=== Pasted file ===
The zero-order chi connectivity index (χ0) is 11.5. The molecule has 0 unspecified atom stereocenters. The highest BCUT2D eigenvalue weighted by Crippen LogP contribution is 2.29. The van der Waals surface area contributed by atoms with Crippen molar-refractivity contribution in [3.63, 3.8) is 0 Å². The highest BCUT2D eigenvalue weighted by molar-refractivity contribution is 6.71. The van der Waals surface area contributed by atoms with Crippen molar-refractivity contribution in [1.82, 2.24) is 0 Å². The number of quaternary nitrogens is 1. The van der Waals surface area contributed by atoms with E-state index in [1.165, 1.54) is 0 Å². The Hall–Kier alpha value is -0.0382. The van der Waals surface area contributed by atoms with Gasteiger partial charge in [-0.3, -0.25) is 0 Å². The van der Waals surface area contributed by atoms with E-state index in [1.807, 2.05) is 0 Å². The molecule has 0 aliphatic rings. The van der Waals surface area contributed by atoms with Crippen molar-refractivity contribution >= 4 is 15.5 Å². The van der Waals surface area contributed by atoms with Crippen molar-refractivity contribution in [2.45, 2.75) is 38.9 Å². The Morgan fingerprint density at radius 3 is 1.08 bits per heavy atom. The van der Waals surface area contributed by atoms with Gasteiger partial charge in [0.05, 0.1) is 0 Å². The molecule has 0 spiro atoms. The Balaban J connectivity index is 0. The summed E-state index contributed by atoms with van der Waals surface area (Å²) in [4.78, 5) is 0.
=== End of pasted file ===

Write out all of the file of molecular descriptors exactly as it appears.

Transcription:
The zero-order chi connectivity index (χ0) is 11.5. The molecule has 0 unspecified atom stereocenters. The highest BCUT2D eigenvalue weighted by Crippen LogP contribution is 2.29. The van der Waals surface area contributed by atoms with Crippen molar-refractivity contribution in [3.63, 3.8) is 0 Å². The highest BCUT2D eigenvalue weighted by molar-refractivity contribution is 6.71. The van der Waals surface area contributed by atoms with Crippen molar-refractivity contribution in [1.82, 2.24) is 0 Å². The number of quaternary nitrogens is 1. The van der Waals surface area contributed by atoms with E-state index in [1.165, 1.54) is 0 Å². The Hall–Kier alpha value is -0.0382. The van der Waals surface area contributed by atoms with Gasteiger partial charge in [-0.3, -0.25) is 0 Å². The van der Waals surface area contributed by atoms with E-state index in [1.807, 2.05) is 0 Å². The molecule has 0 aliphatic rings. The van der Waals surface area contributed by atoms with Crippen molar-refractivity contribution >= 4 is 15.5 Å². The van der Waals surface area contributed by atoms with Crippen molar-refractivity contribution in [2.45, 2.75) is 38.9 Å². The Morgan fingerprint density at radius 3 is 1.08 bits per heavy atom. The van der Waals surface area contributed by atoms with Gasteiger partial charge in [0.05, 0.1) is 0 Å². The molecule has 0 spiro atoms. The Balaban J connectivity index is 0. The summed E-state index contributed by atoms with van der Waals surface area (Å²) in [4.78, 5) is 0.